Plant breeding: Plant breeding is the science driven creative process of developing new plant varieties that goes by various names including cultivar development, crop improvement, and seed improvement. Breeding involves the creation of multi-generation genetically diverse populations on which human selection is practiced to create adapted plants with new combinations of specific desirable traits. The selection process is driven by biological assessment in relevant target environments and knowledge of genes and genomes.   Progress is assessed based on gain under selection, which is a function of genetic variation, selection intensity, and time.

Other Published Definitions

"Plant Breeding is the art and science of the genetic improvement of plants." Fehr, Principles of Cultivar Development: Theory and Technique, 1987

"Plant Breeding is the art and science of changing the traits of plants in order to product desired characteristics."Sleper and Poehlman, Breeding Field Crops, 1995

"Plant Breeding is the genetic improvement of plants for human benefit."Bernardo, Breeding for Quantitative Traits in Plants, 2010.

Plant genetics is the study of genes, genetic variation, and heredity specifically in plants.It is generally considered a field of biology and botany, but intersects frequently with many other life sciences and is strongly linked with the study of information systems. Plant genetics is similar in many ways to animal genetics but differs in a few key areas.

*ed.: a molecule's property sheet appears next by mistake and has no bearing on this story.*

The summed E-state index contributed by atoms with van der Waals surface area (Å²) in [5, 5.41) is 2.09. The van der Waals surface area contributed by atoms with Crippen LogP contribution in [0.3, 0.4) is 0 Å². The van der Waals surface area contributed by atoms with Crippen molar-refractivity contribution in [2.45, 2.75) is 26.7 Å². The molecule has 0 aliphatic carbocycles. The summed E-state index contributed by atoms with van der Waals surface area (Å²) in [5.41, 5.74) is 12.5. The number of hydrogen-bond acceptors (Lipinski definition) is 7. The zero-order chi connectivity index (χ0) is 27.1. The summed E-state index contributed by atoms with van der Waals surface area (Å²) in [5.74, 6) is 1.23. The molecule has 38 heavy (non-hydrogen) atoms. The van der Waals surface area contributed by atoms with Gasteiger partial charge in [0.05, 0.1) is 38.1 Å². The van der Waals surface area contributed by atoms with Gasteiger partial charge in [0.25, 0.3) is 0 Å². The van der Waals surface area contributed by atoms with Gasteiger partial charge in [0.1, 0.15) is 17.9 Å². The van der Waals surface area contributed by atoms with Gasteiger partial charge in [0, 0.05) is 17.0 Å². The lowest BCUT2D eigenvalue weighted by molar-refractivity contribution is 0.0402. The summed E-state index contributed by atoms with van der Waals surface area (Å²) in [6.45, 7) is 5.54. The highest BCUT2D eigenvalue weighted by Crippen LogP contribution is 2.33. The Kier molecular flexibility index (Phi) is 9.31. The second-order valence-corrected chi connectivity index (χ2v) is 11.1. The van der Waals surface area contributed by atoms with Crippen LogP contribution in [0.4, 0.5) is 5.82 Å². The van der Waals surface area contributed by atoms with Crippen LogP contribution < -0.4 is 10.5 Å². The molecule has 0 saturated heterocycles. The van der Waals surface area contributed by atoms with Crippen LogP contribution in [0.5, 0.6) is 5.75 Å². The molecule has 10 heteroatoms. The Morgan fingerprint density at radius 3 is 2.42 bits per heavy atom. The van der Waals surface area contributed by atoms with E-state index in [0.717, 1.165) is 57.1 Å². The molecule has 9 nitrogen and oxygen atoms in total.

The discoverer of genetics was Gregor Mendel, a late 19th-century scientist and Augustinian friar. Mendel studied "trait inheritance", patterns in the way traits are handed down from parents to offspring. He observed that organisms (most famously pea plants) inherit traits by way of discrete "units of inheritance". This term, still used today, is a somewhat ambiguous definition of what is referred to as a gene. Much of Mendel's work with plants still forms the basis for modern plant genetics.

Plants, like all known organisms, use DNA to pass on their traits. Animal genetics often focuses on parentage and lineage, but this can sometimes be difficult in plant genetics due to the fact that plants can, unlike most animals, be self-fertile. Speciation can be easier in many plants due to unique genetic abilities, such as being well adapted to polyploidy. Plants are unique in that they are able to produce energy dense carbohydrates via photosynthesis, a process which is achieved by use of chloroplasts. Chloroplasts, like the superficially similar mitochondria, possess their own DNA. Chloroplasts thus provide an additional reservoir for genes and genetic diversity, and an extra layer of genetic complexity not found in animals.

The study of plant genetics has major economic impacts: many staple crops are genetically modified to increase yields, confer pest and disease resistance, provide resistance to herbicides, or to increase their nutritional value.